By Laura Palotie

What inspires designers? Who and what is shaping design conversation today? What is the role of design in cultural exchange and the evolution of society? These questions have surfaced, in a variety of forms, during Helsinki’s 2012 Design Capital year, and on Thursday, October 18th, an international group of designers gathered at Marimekko’s Manhattan flagship shop to share their design philosophies.

The event’s fast-moving format allowed design professionals from eight different organizations to share their thoughts. Each presenter was asked to prepare 20 slides and spend no more than 20 seconds explaining each slide; beyond these requirements, the format was free.

Parsons professor Timo Rissanen spoke of his project promoting sustainability,  15%, which sells plain white T-shirts alongside the fabric scraps created in their manufacturing. The shirts are made and sold at Helsinki’s Amos Anderson museum as part of this year’s Boutique exhibit.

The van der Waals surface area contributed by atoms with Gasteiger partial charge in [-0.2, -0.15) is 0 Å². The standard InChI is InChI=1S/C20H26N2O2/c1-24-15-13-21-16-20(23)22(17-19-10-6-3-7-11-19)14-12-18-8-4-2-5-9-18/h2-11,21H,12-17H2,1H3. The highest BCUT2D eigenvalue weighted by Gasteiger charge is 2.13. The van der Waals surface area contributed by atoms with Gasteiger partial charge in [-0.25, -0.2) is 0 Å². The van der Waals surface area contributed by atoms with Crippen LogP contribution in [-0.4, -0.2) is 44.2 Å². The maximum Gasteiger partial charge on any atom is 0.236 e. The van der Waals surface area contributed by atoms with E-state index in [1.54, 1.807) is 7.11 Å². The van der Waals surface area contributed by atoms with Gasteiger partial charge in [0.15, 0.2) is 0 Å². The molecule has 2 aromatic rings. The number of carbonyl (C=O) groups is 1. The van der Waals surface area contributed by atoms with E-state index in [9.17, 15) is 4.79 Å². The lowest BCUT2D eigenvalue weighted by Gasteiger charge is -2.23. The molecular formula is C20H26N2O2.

Aamu Song and Johan Olin, whose tiny Salakauppa (“secret shop”) in the centre of Helsinki puts a quirky spin on everyday items, gave the audience a tongue-in-cheek Finnish lesson (the word for “earth,” for example, is “maailma,” which literally translates to “ground air”). Idealist Group‘s creative director Saku Tuominen, meanwhile, spoke about the ways in which design thinking can be the basis for a better work-life balance.

Kristian Lazzaro of‘s vintage shop, NYC & Company‘s chief creative officer Willy Wong, Artek‘s design director Ville Kokkonen and Lynn Shanahan, president ofMarimekko North America, also described their organizations’ unique approaches to design.

The event was part of the wrap-up of New Finnish Design CITY, a ten-month long project addressing the role of design in urban life through lectures, exhibits and other events. The initiative, which launched in February, was organized by the Finnish Cultural Institute in New York and the Consulate General of Finland in New York. Thursday’s event was held in collaboration with Marimekko and Surface magazine.